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Wikipedia editors scramble to repair superinjunction breaches

Users on the free-to-edit encyclopaedia edit the articles of people alleged to have been involved in extramarital affairs.

Former Big Brother contestant and glamour model Imogen Thomas has complained about how her reputation has been
Former Big Brother contestant and glamour model Imogen Thomas has complained about how her reputation has been "thrown to the lions" over allegations of an affair with an unnamed footballer.
Image: Suzan/EMPICS

VOLUNTEER EDITORS OF the free-to-edit online website Wikipedia are on high alert, after users edited the entries of high-profile celebrities to name them as being behind a series of UK court gagging orders.

A number of celebrities – including a high-profile actor and a Premier League footballer – have secured so-called ‘super-injunctions’, not only barring the media from publishing details of their alleged affairs but even stopping those figures from being publicly named.

The latter’s article has been edited almost a dozen times, the Daily Telegraph reports, to insert references to his alleged affair with glamour model and former Big Brother contestant Imogen Thomas.

Though vigilant editors on the site have undone many of the changes to the various entries, Wikipedia’s accessible logs of changes to the articles show the amendments still visible in some cases.

In one case, for example, an article was edited to include the sentence, “He is rumoured to be the Premier League player having an affair with Imogen Thomas of Big Brother fame” – a sentence deleted by another user within seconds of being posted.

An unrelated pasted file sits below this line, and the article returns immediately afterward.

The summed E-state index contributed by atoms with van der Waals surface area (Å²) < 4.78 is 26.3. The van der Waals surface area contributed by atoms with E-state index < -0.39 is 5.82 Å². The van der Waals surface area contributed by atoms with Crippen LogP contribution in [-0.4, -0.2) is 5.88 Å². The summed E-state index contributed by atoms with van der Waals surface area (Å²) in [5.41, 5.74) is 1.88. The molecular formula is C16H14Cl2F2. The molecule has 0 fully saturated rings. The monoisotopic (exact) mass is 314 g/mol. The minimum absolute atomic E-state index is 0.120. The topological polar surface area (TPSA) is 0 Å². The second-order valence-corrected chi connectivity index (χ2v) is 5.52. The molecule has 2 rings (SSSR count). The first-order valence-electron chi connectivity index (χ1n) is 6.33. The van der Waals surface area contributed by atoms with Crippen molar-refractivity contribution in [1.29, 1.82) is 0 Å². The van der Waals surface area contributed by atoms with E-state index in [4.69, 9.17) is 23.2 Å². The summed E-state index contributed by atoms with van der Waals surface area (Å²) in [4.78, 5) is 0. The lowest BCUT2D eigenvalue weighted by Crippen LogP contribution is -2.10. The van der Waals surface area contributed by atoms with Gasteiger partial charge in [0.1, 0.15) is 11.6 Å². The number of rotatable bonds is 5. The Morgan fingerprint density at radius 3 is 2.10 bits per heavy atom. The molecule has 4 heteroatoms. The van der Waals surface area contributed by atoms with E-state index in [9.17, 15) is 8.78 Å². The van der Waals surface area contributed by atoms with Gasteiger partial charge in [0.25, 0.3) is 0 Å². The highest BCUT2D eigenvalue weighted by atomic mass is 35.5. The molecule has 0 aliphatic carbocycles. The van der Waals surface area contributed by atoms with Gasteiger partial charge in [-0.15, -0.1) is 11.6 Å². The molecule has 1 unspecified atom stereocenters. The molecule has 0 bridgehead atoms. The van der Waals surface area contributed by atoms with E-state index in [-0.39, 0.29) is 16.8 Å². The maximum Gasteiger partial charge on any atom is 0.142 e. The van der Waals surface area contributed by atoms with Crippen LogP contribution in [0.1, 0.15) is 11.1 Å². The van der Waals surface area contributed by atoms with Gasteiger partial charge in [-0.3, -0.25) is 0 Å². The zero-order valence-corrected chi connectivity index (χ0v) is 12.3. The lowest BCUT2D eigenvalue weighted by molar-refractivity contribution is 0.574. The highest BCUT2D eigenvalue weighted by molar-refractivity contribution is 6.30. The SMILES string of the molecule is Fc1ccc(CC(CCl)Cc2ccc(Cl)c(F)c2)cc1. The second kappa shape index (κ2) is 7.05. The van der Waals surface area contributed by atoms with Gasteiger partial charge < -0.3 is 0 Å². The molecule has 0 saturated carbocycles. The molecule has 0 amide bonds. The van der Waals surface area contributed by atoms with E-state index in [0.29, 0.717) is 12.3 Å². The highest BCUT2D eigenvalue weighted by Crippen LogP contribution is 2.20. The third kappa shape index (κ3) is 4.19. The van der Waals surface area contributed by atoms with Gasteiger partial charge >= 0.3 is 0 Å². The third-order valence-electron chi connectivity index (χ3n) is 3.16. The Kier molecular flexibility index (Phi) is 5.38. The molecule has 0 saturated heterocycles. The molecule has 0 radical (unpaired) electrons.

In other cases, Wikipedia users with designated editorial powers can delete the record – instead leaving merely a log of the fact that an edit was made, but no way of knowing what the edit actually said.

Though the Wikipedia site is hosted in Florida, meaning the site is not under the jurisdiction of the UK gagging orders, the UK’s libel laws are so flexible that many parties sue through the British courts over materials published abroad – potentially leaving the site at the risk of legal action if it publishes the names of the parties behind the gagging orders.

A spokesman for the site said, however, that any references that had been deleted were merely removed because they could not be backed up by a conclusive reference elsewhere online.

Glamour model Thomas, meanwhile, has spoken of her anger at how she has been unable to protect her own name over her affair, simply because she did not have the money to seek the same kind of injunction that the footballer had.

“I didn’t have £50,000 to get an injunction. How I feel is I have been thrown to the lions and [told to simply] deal with it. I can’t deal with it,” she told ITV’s This Morning yesterday.

Thomas asserted that she had never intended to sell her story to a newspaper, and had not anticipated that details of her affair with the footballer would ever become public.

About the author:

Gavan Reilly

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